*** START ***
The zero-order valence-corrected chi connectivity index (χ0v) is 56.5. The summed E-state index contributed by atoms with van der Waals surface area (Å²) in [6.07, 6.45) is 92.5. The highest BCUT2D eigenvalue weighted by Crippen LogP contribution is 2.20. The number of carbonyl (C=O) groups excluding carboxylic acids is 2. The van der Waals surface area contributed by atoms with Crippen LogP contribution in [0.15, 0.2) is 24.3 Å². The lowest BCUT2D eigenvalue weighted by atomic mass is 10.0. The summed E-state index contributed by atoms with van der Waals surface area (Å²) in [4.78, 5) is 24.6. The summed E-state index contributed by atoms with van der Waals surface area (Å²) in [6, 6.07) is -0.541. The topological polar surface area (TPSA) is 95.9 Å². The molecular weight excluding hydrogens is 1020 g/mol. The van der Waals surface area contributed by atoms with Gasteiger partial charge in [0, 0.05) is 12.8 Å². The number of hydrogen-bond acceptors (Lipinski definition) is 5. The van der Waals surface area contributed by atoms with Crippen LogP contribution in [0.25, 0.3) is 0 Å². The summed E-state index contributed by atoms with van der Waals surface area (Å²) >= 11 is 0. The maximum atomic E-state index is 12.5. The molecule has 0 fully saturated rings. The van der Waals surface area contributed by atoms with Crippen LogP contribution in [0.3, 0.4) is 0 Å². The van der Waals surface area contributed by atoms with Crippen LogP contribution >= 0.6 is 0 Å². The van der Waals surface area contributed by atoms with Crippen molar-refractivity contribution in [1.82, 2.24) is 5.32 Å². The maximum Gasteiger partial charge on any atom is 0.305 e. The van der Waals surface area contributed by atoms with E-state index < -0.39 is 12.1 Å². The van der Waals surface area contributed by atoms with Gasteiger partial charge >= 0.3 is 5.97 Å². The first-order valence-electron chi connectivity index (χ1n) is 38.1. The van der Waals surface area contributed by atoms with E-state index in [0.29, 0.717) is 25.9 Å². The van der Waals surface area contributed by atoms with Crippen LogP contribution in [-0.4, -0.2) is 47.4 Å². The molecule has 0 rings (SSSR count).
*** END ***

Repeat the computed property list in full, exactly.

The zero-order valence-corrected chi connectivity index (χ0v) is 56.5. The summed E-state index contributed by atoms with van der Waals surface area (Å²) in [6.07, 6.45) is 92.5. The highest BCUT2D eigenvalue weighted by Crippen LogP contribution is 2.20. The number of carbonyl (C=O) groups excluding carboxylic acids is 2. The van der Waals surface area contributed by atoms with Crippen LogP contribution in [0.15, 0.2) is 24.3 Å². The lowest BCUT2D eigenvalue weighted by atomic mass is 10.0. The summed E-state index contributed by atoms with van der Waals surface area (Å²) in [4.78, 5) is 24.6. The summed E-state index contributed by atoms with van der Waals surface area (Å²) in [6, 6.07) is -0.541. The topological polar surface area (TPSA) is 95.9 Å². The molecular weight excluding hydrogens is 1020 g/mol. The van der Waals surface area contributed by atoms with Gasteiger partial charge in [0, 0.05) is 12.8 Å². The number of hydrogen-bond acceptors (Lipinski definition) is 5. The van der Waals surface area contributed by atoms with Crippen LogP contribution in [0.25, 0.3) is 0 Å². The summed E-state index contributed by atoms with van der Waals surface area (Å²) >= 11 is 0. The maximum atomic E-state index is 12.5. The molecule has 0 fully saturated rings. The van der Waals surface area contributed by atoms with Crippen LogP contribution in [0.3, 0.4) is 0 Å². The van der Waals surface area contributed by atoms with Crippen LogP contribution >= 0.6 is 0 Å². The van der Waals surface area contributed by atoms with Crippen molar-refractivity contribution in [1.82, 2.24) is 5.32 Å². The maximum Gasteiger partial charge on any atom is 0.305 e. The van der Waals surface area contributed by atoms with E-state index < -0.39 is 12.1 Å². The van der Waals surface area contributed by atoms with Gasteiger partial charge >= 0.3 is 5.97 Å². The first-order valence-electron chi connectivity index (χ1n) is 38.1. The van der Waals surface area contributed by atoms with E-state index in [0.29, 0.717) is 25.9 Å². The van der Waals surface area contributed by atoms with Crippen LogP contribution in [-0.4, -0.2) is 47.4 Å². The molecule has 0 rings (SSSR count).